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Monthly Archives

August 2021

FCC Launches 2nd Round of COVID-19 Telehealth Program With 62 Awards

By News

Source: mHealth Intelligence

By Eric Wicklund

The FCC has announced 62 award winners – one in each state and territory and Washington DC – for the first round of the newly revamped COVID-19 Telehealth Program.

– The Federal Communications Commission has approved 62 projects for funding under the COVID-19 Telehealth Program.

The projects are the first to be approved in the second round of the program, which used up its $200 million budget in 2020 to provide assistance to 539 connected health projects across the country. At the end of last year, Congress added almost $250 million in the Consolidated Appropriations Act of 2021 to reboot the effort, alongside pledges from the FCC to make the program more transparent.

Among the new rules: The first round consists of one recipient from each state and territory and the District of Columbia.

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Nemours Survey: Parents Like Telehealth, But More Need to Be Convinced to Use It

By News

Source:  mHealthIntelligence

By Eric Wicklund on

A survey conducted by Nemours Children’s Health and Amwell finds that parents flocked to telehealth during the COVID-19 pandemic, and many hope to continue using it, but there are still gaps in their understanding of the value of virtual care.

The pandemic has proven the value of telehealth to parents, according to a recent survey by Nemours Children’s Health. But it has also highlighted the need to continue emphasizing the value of virtual visits to overcome barriers to care and improve health and wellness.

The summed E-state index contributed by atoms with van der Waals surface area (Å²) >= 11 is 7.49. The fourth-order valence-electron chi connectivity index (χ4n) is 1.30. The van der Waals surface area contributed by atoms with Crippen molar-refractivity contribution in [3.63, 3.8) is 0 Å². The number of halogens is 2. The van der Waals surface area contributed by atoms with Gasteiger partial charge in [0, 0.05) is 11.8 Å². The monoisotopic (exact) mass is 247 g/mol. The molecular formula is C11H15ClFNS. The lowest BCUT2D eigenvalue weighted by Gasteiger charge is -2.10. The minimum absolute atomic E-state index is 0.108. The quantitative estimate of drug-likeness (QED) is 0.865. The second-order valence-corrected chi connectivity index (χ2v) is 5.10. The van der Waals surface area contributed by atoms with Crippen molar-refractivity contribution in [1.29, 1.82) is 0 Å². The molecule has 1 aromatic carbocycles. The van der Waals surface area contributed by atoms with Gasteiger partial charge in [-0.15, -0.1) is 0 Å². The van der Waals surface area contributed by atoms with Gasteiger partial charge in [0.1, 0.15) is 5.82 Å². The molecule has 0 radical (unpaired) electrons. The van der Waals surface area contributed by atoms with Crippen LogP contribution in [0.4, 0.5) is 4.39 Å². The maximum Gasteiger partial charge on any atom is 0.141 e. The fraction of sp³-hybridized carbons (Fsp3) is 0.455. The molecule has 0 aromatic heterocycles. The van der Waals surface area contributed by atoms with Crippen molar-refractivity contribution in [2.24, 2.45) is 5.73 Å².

A survey of more than 2,000 adults conducted earlier this year in conjunction with Amwell found that while 35 percent of parents used telehealth prior to the COVID-19 crisis (based on a 2017 survey), that percentage jumped to 77 percent during the pandemic. In addition, almost 80 percent have accessed pediatric telehealth services, compared to 35 percent before the pandemic.

Overall, the survey reports, more than 60 percent of parents want to continue using connected health services after the pandemic – including almost 30 percent of parents who hadn’t used any telehealth in the past.

“While one might expect that factors such as income or access to technology are barriers to telehealth, this survey underscores how telehealth proved to be a viable solution to expanding access and reducing disparities in providing timely care during COVID-19,” R. Lawrence Moss, MD, president and CEO of Nemours Children’s Health System, said in a press release. “Regulations that were eased during the pandemic need to become permanent to support telehealth access for the long-term. Telehealth can be part of building health equity among people experiencing social, economic and family challenges.”

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Pilot Brings Digital Skills Training to South Carolina Seniors

By News

Source: Government Technology

A pilot project led by the South Carolina Department of Aging and Palmetto Care Connections aims to teach seniors the digital skills they need to combat social isolation and access telehealth services.

A project led by the South Carolina Department on Aging (SCDOA) and Palmetto Care Connections (PCC) is looking to reduce the digital divide among seniors by teaching them necessary skills for the digital age — like how to access digital tools, from emails to telehealth.

The COVID-19 pandemic has starkly underscored this technology gap. As more projects aim to teach young people about digital citizenship, older generations have not received the same attention.

“Social isolation has been around for a long time, but COVID brought it to the forefront,” explained Connie Munn, SCDOA’s agency director.

Funded by the Rural Local Initiatives Support Corporation (LISC), and SCDOA through the CARES Act, the project will grant a total of 100 tablets to seniors across five counties: Allendale, Barnwell, Clarendon, Lower Richland and Williamsburg.

For the seniors to get the maximum value from the tablets, it was also important to offer them 12 months of free broadband service, explained SCDOA’s senior consultant for outreach and partnership building, Kay Hightower.